Each time in recent games Vinny Castilla made an out in an important situation and hobbled back to the dugout with his pride and left knee hurting, the call from fans came for Ryan Zimmerman, a rookie with a fresh face and fresh legs.

But Washington Nationals Manager Frank Robinson refused to ask a 20-year-old to get him to the playoffs. If the Nationals were to advance to the postseason, Robinson said, then it would be Castilla who would help get them there.

If Thursday's 6-5, 10-inning comeback win against the New York Mets helps get the Nationals into the playoffs, then Robinson can say Zimmerman and Castilla contributed.

It was Zimmerman who started the game-tying rally with a pinch-hit single to right field to lead off the ninth against Mets closer Braden Looper. Kenny Kelly, pinch-running for Zimmerman, scored the Nationals' fifth run on an error by New York second baseman Kazuo Matsui. Then in the 10th inning, Castilla singled to right field to drive in the winning run against Mets reliever Roberto Hernandez.

"I was just aggressive in that situation," Castilla said. "He threw me a fastball and I went with it."

Zimmerman's at-bat had been particularly impressive. He fouled off two tough pitches from Looper before singling, and advanced to second base when right fielder Gerald Williams misplayed the ball.

"This kid keeps coming along slowly," Robinson said of Zimmerman. "Baby steps. He's showing he's got an idea. Most young hitters in that spot would be swinging from their heels."

Though he has impressed Robinson and certainly has the support of the Washington front office, Zimmerman, the fourth overall pick in this year's draft, will remain on the bench in favor of Castilla.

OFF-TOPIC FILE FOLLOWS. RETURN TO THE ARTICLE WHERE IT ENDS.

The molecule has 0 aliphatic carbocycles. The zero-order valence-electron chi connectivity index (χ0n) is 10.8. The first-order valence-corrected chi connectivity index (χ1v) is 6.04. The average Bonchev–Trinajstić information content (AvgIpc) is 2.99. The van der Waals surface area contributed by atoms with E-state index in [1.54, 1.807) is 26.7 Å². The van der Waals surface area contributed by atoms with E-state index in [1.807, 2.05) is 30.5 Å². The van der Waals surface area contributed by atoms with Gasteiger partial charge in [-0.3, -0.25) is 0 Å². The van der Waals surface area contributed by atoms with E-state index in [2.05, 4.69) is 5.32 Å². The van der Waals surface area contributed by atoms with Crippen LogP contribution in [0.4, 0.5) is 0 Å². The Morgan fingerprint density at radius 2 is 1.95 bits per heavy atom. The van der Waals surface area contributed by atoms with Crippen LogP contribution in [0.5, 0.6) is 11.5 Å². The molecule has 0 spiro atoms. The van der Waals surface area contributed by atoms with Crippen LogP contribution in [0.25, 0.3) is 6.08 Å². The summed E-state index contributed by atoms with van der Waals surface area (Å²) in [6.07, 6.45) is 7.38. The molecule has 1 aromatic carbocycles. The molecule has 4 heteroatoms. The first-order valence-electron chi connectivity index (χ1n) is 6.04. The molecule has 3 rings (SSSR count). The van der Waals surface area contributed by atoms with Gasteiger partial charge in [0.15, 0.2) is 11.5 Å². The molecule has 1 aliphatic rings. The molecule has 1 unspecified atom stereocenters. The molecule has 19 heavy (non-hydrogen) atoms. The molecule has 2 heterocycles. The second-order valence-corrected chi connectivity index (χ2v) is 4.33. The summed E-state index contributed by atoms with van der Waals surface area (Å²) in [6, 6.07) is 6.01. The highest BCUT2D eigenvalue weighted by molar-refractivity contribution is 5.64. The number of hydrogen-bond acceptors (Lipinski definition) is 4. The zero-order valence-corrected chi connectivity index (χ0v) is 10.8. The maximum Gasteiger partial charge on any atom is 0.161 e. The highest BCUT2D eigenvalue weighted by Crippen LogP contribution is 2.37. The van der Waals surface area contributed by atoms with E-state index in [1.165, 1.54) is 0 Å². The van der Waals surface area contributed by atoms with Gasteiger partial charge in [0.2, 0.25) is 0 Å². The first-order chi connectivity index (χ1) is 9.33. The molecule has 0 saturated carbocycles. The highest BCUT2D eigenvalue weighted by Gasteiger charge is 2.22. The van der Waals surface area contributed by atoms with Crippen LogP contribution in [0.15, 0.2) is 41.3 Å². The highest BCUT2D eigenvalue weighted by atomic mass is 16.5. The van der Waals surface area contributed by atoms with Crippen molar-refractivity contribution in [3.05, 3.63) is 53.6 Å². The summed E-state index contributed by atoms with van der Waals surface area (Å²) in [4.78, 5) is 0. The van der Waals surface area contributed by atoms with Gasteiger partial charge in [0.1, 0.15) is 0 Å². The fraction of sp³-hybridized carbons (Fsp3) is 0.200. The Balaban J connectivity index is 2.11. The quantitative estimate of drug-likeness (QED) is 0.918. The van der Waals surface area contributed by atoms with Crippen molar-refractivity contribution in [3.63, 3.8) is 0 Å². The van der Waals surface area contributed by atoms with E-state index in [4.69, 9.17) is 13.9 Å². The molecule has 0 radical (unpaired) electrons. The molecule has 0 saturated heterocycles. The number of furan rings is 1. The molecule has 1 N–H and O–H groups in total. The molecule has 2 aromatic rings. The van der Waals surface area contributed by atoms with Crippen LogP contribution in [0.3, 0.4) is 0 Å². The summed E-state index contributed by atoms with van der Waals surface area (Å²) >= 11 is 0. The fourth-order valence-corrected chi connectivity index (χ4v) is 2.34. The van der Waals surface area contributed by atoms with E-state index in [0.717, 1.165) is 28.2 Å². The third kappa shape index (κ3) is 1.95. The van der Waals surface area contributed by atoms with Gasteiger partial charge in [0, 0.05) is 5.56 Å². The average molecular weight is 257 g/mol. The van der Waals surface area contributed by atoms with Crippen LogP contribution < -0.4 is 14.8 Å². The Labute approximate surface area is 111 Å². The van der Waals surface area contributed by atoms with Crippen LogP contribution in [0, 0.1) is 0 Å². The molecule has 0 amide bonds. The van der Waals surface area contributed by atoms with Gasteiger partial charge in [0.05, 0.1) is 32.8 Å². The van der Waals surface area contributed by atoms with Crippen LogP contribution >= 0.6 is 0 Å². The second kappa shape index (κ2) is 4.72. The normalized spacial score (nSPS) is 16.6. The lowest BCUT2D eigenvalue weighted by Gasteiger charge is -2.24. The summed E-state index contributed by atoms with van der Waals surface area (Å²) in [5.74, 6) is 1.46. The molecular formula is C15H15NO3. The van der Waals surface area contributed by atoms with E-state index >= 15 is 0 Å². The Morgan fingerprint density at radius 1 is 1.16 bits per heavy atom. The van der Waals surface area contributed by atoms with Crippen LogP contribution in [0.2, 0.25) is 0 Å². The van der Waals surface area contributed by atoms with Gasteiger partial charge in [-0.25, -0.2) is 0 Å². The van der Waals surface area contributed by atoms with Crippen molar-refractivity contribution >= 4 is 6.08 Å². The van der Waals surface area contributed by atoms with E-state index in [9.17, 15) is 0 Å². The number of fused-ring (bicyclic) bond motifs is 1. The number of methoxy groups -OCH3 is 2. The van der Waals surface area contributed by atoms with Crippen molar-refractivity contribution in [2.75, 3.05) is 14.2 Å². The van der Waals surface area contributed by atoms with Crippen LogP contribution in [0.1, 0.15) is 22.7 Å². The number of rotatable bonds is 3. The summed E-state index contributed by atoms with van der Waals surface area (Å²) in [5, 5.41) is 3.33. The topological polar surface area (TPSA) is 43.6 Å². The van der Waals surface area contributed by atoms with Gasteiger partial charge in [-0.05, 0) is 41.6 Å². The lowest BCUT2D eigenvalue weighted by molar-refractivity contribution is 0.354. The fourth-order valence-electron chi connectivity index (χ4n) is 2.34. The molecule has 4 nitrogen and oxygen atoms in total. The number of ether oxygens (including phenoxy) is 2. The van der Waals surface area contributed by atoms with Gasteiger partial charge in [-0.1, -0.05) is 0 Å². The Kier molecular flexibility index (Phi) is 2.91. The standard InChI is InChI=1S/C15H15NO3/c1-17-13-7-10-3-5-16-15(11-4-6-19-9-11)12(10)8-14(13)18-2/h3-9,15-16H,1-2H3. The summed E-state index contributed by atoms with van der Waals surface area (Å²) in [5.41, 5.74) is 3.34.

"I'm not trying to get him spots," Robinson said. "We're riding the horse that brought us here. The ugly girl we asked to the dance is the one we're going with."

That "ugly girl," Castilla, said he has only recently been able to drive the ball harder despite the tendinitis in his left knee that has bothered him since spring training.

"I feel like I can shift my weight to my left leg," Castilla said. "That's the one that was hurting."

All season, Robinson has tried to get Castilla, a right-hander, to send balls toward right field. But perhaps only now that he is healthy, Castilla can drive the ball the other way. He had two hits to right field on Thursday.

"It's not that easy," Castilla said. "If it was that easy I'd hit all the balls to right field and bat 1.000."

Though Castilla may be the ugly girl, Zimmerman was the one wearing the dress at the end of the day. As part of his rookie initiation, Zimmerman was forced to wear a black and red dress. While trying to fit into the dress, Zimmerman, who had a locker near Castilla, asked for help in zipping up the garment.

"It's nice," Zimmerman said of the dress. "At least I'm not doing it by myself. It will be fun. That's part of the experience."

Zimmerman, who could not remember ever pinch-hitting in his college or high school career, said it has been an adjustment coming off the bench. When asked to choose whether wearing a dress or pinch-hitting had been his most difficult task of the day, Zimmerman quickly responded, "Pinch-hitting."